Every day of the week one can find an example of a local news story about a black male assaulting or raping a white female, and rarely will one find an example of a white male harming or assaulting a black female. If more white people knew that black males sexually assault and abuse white women at the high rates they do and murder whites at far higher rates than the other way around, or that police kill more whites than they do blacks, they would naturally begin questioning the mainstream narrative and their own views, which falsely insist that black males face undue prejudice and are vastly over-represented in crime statistics not because of their nature, but because of social injustice or “racism.” There are many ways one can help others challenge the lies built into mainstream narratives, and as a result, help them understand that whites who seek to preserve a peaceful future for their children aren’t so evil and crazy after all. But even if can convince them to acknowledge these facts, how do we get them to care?
One way is through flyers. If you print out flyers that list the number of black-on-white rape victims from even just the past year and put them in bathroom stalls, changing rooms at the mall, college campuses, etc., you will reach a large base of people who under typical means would never come into contact with such information. One could do the same with black-on-white murders. Write the names of those victims on the list if you have time because it will be so long that they will be forced to give it their attention. What will make it more real is when you put the victims’ pictures on the flyer along with their name, because that is a real person they have to look at, and it will appeal to their emotions. Think as if you were someone who wasn’t aware of how bad things are, or if you were once in those shoes then think about what first made you challenge your beliefs and overcome the brainwashing you were subjected to.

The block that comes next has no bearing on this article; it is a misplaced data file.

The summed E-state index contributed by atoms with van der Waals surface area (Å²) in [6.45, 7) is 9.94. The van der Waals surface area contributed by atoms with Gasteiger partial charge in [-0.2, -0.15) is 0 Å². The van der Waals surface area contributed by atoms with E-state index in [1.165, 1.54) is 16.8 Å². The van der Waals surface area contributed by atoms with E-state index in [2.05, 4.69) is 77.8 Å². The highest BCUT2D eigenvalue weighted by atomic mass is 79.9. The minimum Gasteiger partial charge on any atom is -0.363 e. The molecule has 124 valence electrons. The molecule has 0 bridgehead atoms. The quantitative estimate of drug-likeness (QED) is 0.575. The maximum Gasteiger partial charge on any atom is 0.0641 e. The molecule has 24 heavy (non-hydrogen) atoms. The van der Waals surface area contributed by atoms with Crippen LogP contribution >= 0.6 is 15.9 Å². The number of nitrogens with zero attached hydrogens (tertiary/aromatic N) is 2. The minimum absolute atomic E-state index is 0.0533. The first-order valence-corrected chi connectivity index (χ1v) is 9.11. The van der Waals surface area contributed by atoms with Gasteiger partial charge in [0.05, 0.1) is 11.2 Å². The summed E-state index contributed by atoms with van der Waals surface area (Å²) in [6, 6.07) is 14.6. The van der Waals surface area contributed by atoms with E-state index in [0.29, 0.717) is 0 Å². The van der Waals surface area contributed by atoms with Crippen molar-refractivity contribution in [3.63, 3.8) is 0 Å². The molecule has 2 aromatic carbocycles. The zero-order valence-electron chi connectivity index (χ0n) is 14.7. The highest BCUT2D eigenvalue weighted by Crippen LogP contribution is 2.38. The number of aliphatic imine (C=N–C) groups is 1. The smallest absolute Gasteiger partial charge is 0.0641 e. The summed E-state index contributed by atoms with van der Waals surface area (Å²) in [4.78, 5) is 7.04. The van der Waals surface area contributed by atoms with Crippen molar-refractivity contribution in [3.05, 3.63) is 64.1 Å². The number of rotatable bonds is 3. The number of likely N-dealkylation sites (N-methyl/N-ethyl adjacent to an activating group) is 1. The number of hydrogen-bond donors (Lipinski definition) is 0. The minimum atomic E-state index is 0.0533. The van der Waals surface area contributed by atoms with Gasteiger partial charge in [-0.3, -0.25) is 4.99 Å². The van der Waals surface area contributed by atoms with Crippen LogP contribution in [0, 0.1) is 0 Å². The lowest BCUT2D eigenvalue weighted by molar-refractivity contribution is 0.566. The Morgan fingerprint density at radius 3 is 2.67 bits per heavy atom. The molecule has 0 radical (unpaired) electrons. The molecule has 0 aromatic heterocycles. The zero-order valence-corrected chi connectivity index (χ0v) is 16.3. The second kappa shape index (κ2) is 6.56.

Befriend people who aren’t in your circle. Get to know them, and slowly expose the truth to them. We need to increase our outreach and make connections with people outside of our sphere of influence in order to spread the truth. Indeed, some won’t listen to the truth, but many will. And what ultimately matters is that we try. Even if you can only make one white person aware of what is going on, that is fantastic. That one person could then change the mind of one or many more, and so on. Go out and clean up the pro-BLM/anti-white graffiti in your town. People walk and drive by that messaging every day and get accustomed to seeing it. If it’s legal in your area, make sure the message those people see is ours instead of theirs.
There are numerous things we can do to focus white attention on white issues, but we need to think outside of the box a bit. Even if you print out this article, and leave it in places where other white people will find and see it—you are focusing white attention on white issues, which is what each one of us needs to do in whatever way we can. Start thinking about what you can do today to focus white attention on white issues for tomorrow, and make it your prerogative to reach out to those who don’t yet understand what we do. Persistent, small acts of awareness-raising outreach are what will make each tomorrow better for all of us in the end.